What would a blog called Caffeine & Hot Sauce! be if there were no literal references to caffeine or hot sauce?
Look, caffeine is to me what gasoline is to a car: if I don't have any, I don't go. It's a blessing, it's a curse. I have an addiction to caffeine that I have tried to break in the past, but all it did was strip me of my ability to do anything other than bounce a ball of the wall for hours while watching The History Channel. Okay, so The History Channel is the pawn here; I still watch it to this day, much to the dismay of my lovely wife. But that's beside the point.
How did it happen? Well, I was living with my brother for a summer while working on campus as an assistant at their main computing site, in the basement of one of the larger buildings in the university. In the building's main lobby was one of the few locations that served coffee that was not a Starbucks site. We'll get into my hatred of Starbucks in a moment.
During my usual five- to eight-hour shifts I would drink from one to three twenty-ounce cups of coffee. Home by about four o'clock P.M. each day, I would then put on a pot which I would consume before my brother returned home from work. We would then split a pot (not to mention a whole pack of Ballpark hot dogs) each night.
After the first two weeks or so, I was able to close my eyes periodically. By the midpoint of summer I was considering mainlining caffeine to keep the levels up.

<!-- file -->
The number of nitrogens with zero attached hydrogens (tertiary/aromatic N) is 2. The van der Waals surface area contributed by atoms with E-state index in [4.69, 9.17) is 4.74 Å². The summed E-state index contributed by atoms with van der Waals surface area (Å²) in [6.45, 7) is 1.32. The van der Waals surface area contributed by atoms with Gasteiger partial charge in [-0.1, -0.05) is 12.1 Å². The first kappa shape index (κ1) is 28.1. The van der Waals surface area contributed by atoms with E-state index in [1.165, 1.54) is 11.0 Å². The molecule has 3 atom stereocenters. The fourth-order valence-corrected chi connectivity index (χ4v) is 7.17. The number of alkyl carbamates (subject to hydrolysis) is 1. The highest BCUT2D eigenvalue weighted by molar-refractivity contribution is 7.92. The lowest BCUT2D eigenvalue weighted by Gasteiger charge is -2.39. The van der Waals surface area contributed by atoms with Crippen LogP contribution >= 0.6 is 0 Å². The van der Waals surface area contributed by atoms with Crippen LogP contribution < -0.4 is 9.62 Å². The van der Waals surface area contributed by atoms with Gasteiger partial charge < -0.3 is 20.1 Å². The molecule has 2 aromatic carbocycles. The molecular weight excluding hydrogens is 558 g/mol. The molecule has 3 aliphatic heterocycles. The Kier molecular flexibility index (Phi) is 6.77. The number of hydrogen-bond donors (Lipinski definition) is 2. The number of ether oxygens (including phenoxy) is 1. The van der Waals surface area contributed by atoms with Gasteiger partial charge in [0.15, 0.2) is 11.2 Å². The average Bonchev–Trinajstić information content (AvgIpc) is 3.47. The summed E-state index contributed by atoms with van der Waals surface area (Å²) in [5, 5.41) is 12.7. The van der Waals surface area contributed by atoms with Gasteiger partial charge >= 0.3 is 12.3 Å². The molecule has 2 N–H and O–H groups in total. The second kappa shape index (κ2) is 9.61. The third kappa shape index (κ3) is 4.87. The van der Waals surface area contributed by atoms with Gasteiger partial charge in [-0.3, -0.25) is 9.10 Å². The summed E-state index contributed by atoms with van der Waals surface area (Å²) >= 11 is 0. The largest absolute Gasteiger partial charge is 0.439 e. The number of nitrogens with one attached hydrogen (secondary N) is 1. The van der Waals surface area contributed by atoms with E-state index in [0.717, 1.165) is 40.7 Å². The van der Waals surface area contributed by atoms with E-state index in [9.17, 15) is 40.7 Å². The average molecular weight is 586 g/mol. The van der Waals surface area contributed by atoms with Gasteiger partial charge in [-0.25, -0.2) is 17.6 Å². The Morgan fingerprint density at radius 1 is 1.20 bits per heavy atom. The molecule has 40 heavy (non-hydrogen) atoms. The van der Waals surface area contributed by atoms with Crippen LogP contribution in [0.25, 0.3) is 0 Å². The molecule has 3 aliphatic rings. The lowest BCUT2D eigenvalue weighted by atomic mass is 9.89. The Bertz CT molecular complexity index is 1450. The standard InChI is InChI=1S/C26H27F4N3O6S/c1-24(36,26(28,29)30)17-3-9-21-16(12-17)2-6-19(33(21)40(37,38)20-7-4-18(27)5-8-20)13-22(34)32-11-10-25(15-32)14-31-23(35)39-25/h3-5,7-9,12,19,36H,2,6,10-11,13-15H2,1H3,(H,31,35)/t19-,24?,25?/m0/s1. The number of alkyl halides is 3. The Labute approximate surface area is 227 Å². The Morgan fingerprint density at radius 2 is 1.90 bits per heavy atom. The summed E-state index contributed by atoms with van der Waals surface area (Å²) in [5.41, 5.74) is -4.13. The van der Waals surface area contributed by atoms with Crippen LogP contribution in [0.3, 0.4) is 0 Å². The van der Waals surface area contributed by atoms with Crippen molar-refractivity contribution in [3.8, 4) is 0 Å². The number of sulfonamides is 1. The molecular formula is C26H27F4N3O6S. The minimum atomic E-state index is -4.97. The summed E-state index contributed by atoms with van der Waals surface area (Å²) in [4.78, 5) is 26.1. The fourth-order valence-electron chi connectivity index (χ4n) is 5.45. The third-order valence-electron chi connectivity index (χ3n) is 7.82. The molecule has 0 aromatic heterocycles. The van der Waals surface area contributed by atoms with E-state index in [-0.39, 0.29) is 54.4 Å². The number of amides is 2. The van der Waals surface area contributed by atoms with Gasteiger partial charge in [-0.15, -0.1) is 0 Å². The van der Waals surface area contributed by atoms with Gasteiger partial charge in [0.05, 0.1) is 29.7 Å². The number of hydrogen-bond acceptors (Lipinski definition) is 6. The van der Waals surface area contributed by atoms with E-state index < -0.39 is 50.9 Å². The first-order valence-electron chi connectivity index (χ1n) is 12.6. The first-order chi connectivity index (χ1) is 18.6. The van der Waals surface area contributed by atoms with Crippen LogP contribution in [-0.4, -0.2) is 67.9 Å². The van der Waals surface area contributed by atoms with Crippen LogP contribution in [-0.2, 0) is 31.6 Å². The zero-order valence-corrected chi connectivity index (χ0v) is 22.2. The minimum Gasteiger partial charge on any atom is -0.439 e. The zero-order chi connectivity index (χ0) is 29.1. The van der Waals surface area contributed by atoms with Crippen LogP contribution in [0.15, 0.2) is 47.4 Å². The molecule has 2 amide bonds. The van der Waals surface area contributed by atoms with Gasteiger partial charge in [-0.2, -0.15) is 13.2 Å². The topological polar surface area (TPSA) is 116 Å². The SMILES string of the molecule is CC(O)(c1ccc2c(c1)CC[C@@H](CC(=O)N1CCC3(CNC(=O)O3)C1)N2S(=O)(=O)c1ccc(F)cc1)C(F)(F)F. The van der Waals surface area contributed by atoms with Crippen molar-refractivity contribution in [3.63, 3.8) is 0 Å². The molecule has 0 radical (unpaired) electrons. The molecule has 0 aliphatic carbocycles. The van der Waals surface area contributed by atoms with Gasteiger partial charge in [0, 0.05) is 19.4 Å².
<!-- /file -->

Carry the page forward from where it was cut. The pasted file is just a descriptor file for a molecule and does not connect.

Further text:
That fall, I was having trouble sleeping (in retrospect, it was merely a harbinger of my late twenties to present). I decided it was best for me to try quitting cold-turkey. Bad, baaaaaaaaaad idea. This was the point where the bouncing ball came in.
After about two weeks of being unable to function without double-fisting espresso, I gave in. Caffeine was here to stay. And I am now proud to announce that, due to my efforts over the last two years to at least cut back on the Go-Juice, the results from my last physical showed traces of blood in my caffeine stream.
Oh, yeah, that whole Starbucks thing. Coffee beans are roasted to bring out their flavor. You get light roast, medium roast and dark roast, with some variations on these. Then there is "Starbucks" roast, which I like to refer to as "charcoal dipped in battery acid and then tossed in crushed Tylenol." Starbucks has the most acidic, bitter, burned flavor I have ever tasted -- and I have tasted a lot of coffee in my life. The only reason it is so popular is because it was the first boutique coffee shop in the U.S. and, therefore, the largest. Had a place like Caribou Coffee been the first, the coffee scene would be wildly different and I would be a lifetime member, if not the majority stockholder. So, as much as I despise what Starbucks brings to the coffee grinder, I have to thank them for the fact that my heart has not exploded from the caffeine overload I would have experienced long ago if the largest coffee shop chain in the world had been something I could actually swallow without screaming.